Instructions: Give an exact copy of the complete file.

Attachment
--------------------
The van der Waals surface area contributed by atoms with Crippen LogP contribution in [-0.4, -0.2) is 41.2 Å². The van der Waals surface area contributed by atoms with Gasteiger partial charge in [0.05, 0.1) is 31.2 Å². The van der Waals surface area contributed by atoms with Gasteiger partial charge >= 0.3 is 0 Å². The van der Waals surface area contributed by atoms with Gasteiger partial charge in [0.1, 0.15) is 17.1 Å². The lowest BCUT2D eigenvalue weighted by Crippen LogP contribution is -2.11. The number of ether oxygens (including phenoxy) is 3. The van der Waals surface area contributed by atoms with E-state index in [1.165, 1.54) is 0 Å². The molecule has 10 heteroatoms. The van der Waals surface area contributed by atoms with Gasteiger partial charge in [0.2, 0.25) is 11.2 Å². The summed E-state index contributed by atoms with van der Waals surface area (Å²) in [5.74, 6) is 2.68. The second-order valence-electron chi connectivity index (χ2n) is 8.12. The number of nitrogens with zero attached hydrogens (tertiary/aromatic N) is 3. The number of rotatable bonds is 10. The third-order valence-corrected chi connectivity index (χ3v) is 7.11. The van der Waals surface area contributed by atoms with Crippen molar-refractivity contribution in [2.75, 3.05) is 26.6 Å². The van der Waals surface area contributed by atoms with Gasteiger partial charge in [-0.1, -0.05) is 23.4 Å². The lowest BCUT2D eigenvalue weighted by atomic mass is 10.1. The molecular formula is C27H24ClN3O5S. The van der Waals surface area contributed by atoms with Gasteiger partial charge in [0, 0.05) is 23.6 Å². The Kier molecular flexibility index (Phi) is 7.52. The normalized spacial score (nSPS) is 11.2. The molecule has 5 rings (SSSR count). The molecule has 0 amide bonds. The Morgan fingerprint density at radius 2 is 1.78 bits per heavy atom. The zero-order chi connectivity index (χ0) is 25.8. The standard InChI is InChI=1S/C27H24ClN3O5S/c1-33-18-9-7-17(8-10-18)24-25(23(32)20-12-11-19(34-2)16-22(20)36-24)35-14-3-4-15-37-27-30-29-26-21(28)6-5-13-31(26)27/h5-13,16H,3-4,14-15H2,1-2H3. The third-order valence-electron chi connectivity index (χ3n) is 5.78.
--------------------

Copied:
The van der Waals surface area contributed by atoms with Crippen LogP contribution in [-0.4, -0.2) is 41.2 Å². The van der Waals surface area contributed by atoms with Gasteiger partial charge in [0.05, 0.1) is 31.2 Å². The van der Waals surface area contributed by atoms with Gasteiger partial charge >= 0.3 is 0 Å². The van der Waals surface area contributed by atoms with Gasteiger partial charge in [0.1, 0.15) is 17.1 Å². The lowest BCUT2D eigenvalue weighted by Crippen LogP contribution is -2.11. The number of ether oxygens (including phenoxy) is 3. The van der Waals surface area contributed by atoms with E-state index in [1.165, 1.54) is 0 Å². The molecule has 10 heteroatoms. The van der Waals surface area contributed by atoms with Gasteiger partial charge in [0.2, 0.25) is 11.2 Å². The summed E-state index contributed by atoms with van der Waals surface area (Å²) in [5.74, 6) is 2.68. The second-order valence-electron chi connectivity index (χ2n) is 8.12. The number of nitrogens with zero attached hydrogens (tertiary/aromatic N) is 3. The number of rotatable bonds is 10. The third-order valence-corrected chi connectivity index (χ3v) is 7.11. The van der Waals surface area contributed by atoms with Crippen molar-refractivity contribution in [2.75, 3.05) is 26.6 Å². The van der Waals surface area contributed by atoms with Gasteiger partial charge in [-0.1, -0.05) is 23.4 Å². The lowest BCUT2D eigenvalue weighted by atomic mass is 10.1. The molecular formula is C27H24ClN3O5S. The van der Waals surface area contributed by atoms with Gasteiger partial charge in [0, 0.05) is 23.6 Å². The Kier molecular flexibility index (Phi) is 7.52. The normalized spacial score (nSPS) is 11.2. The molecule has 5 rings (SSSR count). The molecule has 0 amide bonds. The Morgan fingerprint density at radius 2 is 1.78 bits per heavy atom. The zero-order chi connectivity index (χ0) is 25.8. The standard InChI is InChI=1S/C27H24ClN3O5S/c1-33-18-9-7-17(8-10-18)24-25(23(32)20-12-11-19(34-2)16-22(20)36-24)35-14-3-4-15-37-27-30-29-26-21(28)6-5-13-31(26)27/h5-13,16H,3-4,14-15H2,1-2H3. The third-order valence-electron chi connectivity index (χ3n) is 5.78.